Wednesday, April 13, 2016

Big Data: Tall, Wide, and Dense

It strikes me that "tall", "wide", and "dense" might be useful words and conceptualizations of aspects of Big Data relevant in time-series econometrics.

Think of a  regression situation, with a  (T x K) "X matrix" for  T "days" (or whatever) of data for each of K variables.  Now imagine sampling intra-day, m times per day.  Then  X is (mT x K).  Big data correspond to huge-X situations arising because one or more of T, K, and m is huge.  (Of course there will always be subjectivity associated with "how huge is huge".)

T, K, and m are usefully considered separately.

-- As T gets large we have "tall data" (in reference to the tall X matrix, due to the large number of time periods, i.e., the long calendar span of data)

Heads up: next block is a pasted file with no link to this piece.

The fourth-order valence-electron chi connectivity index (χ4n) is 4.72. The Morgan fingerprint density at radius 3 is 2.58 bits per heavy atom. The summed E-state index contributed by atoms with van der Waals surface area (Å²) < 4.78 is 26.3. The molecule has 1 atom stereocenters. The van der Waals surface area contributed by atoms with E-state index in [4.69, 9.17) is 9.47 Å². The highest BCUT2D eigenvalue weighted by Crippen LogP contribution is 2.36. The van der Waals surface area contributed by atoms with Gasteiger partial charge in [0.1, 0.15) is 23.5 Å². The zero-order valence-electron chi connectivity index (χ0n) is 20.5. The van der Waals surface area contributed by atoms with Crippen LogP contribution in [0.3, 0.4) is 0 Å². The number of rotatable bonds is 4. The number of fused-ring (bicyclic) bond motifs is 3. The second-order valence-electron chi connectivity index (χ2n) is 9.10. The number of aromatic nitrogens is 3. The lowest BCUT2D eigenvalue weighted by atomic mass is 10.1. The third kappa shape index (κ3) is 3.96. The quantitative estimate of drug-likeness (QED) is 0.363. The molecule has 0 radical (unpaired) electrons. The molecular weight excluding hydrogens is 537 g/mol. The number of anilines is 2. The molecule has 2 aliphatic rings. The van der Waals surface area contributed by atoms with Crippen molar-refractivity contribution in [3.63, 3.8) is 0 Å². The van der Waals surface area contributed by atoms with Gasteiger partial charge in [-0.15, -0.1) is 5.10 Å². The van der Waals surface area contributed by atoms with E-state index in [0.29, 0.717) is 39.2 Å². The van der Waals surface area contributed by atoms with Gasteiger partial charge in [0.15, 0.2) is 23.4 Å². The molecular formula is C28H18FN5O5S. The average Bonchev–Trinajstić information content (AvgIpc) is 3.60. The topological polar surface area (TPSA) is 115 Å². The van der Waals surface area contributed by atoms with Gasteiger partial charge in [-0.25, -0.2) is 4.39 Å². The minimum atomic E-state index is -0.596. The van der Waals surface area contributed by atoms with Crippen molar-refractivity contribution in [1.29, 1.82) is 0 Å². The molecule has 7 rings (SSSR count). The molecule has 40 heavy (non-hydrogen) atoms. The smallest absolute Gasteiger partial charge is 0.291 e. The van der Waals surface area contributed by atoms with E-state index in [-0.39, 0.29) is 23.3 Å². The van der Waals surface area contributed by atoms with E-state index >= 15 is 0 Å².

-- As K gets large we have "wide data" (in reference to the wide X matrix due to the large number of regressors)

-- As m gets large we have "dense data" (in reference to the high-frequency intra-day sampling, regardless of whether the data are tall)

A few examples:

--  Consider 2500 days of 1-minute returns for each of 5000 stocks.  The data are tall, wide and dense.

--  Consider 25 days of 1-minute returns for each of 50 stocks.  The data are dense, but neither tall nor wide.

--  Consider 2500 days of daily returns for each of 5000 stocks.   The data are tall and wide, but not dense.